Commandos are selected through an intensive selection process and 12 month reinforcement cycle. The process is commenced with initial physical screening to determine suitability to start the cycle. Once recommended, candidates are paneled for the physically demanding 4 week selection course. When a candidate successfully finishes this course, and is recommended for further training, he will enter the commando reinforcement cycle (of approx 11 month). Training over this period is progressive and a candidate may be removed at any stage for not meeting the training standards or attributes required of an Australian commando. The current training for entry to the regiment includes:
- Urban war fighting
- Unarmed combat
- Parachuting (land and sea)
- Helicopter roping
- Basic demolitions
- Heavy weapons
- Marksmanship training
- Specialist training (specialist demolitions, signals, or first aid)
- Boat and vehicle operations
- Close quarter battle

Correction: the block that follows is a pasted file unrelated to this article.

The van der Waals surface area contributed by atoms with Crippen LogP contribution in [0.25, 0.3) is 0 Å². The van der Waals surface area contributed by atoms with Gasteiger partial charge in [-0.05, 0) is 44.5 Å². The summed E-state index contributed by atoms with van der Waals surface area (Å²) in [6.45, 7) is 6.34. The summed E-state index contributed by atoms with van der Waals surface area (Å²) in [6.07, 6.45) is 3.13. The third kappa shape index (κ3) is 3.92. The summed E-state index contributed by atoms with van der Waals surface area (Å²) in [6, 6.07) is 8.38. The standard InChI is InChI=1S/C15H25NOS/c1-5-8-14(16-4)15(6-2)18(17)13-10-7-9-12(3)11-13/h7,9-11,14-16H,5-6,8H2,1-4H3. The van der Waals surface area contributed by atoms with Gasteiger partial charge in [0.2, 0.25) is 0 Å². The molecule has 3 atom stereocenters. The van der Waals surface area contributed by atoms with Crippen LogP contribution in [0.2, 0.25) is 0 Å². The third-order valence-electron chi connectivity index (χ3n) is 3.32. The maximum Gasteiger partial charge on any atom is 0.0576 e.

Further advanced skills are then taught at an appropriate time once a member of the regiment:
- Advanced demolitions
- Advanced pistol
- Advanced parachuting (including Ram Air Parachute – Static Line and Freefall)
- Language training
- SF Sniper
- Mountain and Cold Weather Operations
- The 1st Commando Regiment maintains close relationships with a number of regional Special Forces units.
- While the 1st Commando Regiment and the UK Royal Marines recognise a shared link to the UK Special Service Brigades of WWII the two units have steadily traveled separate paths of capability and service needs. It would be difficult to now draw parallels between the two.
- 2nd Commando Regiment (Australia)
- Australian commandos
- MV Krait
- Z Special Unit
- Special Air Service Regiment
- Special Operations Australia
- US 75th Ranger Regiment
- Irish Army Ranger Wing
- ^ Australian Government, Department of Defence. "PrivateGregory Michael Sher". Defence.gov.au. Retrieved 2010-09-30.
- Peter Collins (2005), Strike Swiftly, the Australian Commando Story, The Watermark Press
- Robert Lowry (2011), The Last Knight – A biography of General SirPhillip Bennett AC, KBE, DSO, Big Sky Productions, ISBN 978-0-9808140-4-0
- Official army website